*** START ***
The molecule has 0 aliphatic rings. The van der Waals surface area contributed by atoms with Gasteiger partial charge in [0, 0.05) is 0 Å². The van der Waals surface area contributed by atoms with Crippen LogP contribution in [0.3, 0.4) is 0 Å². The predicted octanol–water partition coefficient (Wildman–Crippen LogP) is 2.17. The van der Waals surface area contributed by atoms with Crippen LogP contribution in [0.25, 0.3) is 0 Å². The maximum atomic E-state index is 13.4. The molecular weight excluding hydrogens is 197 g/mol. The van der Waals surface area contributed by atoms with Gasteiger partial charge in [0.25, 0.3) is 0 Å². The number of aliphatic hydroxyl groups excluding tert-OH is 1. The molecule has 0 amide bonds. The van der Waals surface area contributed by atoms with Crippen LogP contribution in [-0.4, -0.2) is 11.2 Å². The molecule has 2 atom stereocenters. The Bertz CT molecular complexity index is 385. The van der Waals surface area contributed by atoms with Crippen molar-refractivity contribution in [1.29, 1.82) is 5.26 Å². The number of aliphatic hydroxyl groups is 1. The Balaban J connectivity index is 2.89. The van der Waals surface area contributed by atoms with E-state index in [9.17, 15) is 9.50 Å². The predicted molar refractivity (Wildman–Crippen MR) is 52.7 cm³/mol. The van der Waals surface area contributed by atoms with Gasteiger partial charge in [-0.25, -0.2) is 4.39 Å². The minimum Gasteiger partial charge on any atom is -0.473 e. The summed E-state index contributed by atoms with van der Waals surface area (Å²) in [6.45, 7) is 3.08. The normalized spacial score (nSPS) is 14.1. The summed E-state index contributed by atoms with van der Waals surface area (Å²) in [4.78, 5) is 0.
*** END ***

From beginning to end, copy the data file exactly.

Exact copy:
The molecule has 0 aliphatic rings. The van der Waals surface area contributed by atoms with Gasteiger partial charge in [0, 0.05) is 0 Å². The van der Waals surface area contributed by atoms with Crippen LogP contribution in [0.3, 0.4) is 0 Å². The predicted octanol–water partition coefficient (Wildman–Crippen LogP) is 2.17. The van der Waals surface area contributed by atoms with Crippen LogP contribution in [0.25, 0.3) is 0 Å². The maximum atomic E-state index is 13.4. The molecular weight excluding hydrogens is 197 g/mol. The van der Waals surface area contributed by atoms with Gasteiger partial charge in [0.25, 0.3) is 0 Å². The number of aliphatic hydroxyl groups excluding tert-OH is 1. The molecule has 0 amide bonds. The van der Waals surface area contributed by atoms with Crippen LogP contribution in [-0.4, -0.2) is 11.2 Å². The molecule has 2 atom stereocenters. The Bertz CT molecular complexity index is 385. The van der Waals surface area contributed by atoms with Crippen molar-refractivity contribution in [1.29, 1.82) is 5.26 Å². The number of aliphatic hydroxyl groups is 1. The Balaban J connectivity index is 2.89. The van der Waals surface area contributed by atoms with E-state index in [9.17, 15) is 9.50 Å². The predicted molar refractivity (Wildman–Crippen MR) is 52.7 cm³/mol. The van der Waals surface area contributed by atoms with Gasteiger partial charge in [-0.25, -0.2) is 4.39 Å². The minimum Gasteiger partial charge on any atom is -0.473 e. The summed E-state index contributed by atoms with van der Waals surface area (Å²) in [6.45, 7) is 3.08. The normalized spacial score (nSPS) is 14.1. The summed E-state index contributed by atoms with van der Waals surface area (Å²) in [4.78, 5) is 0.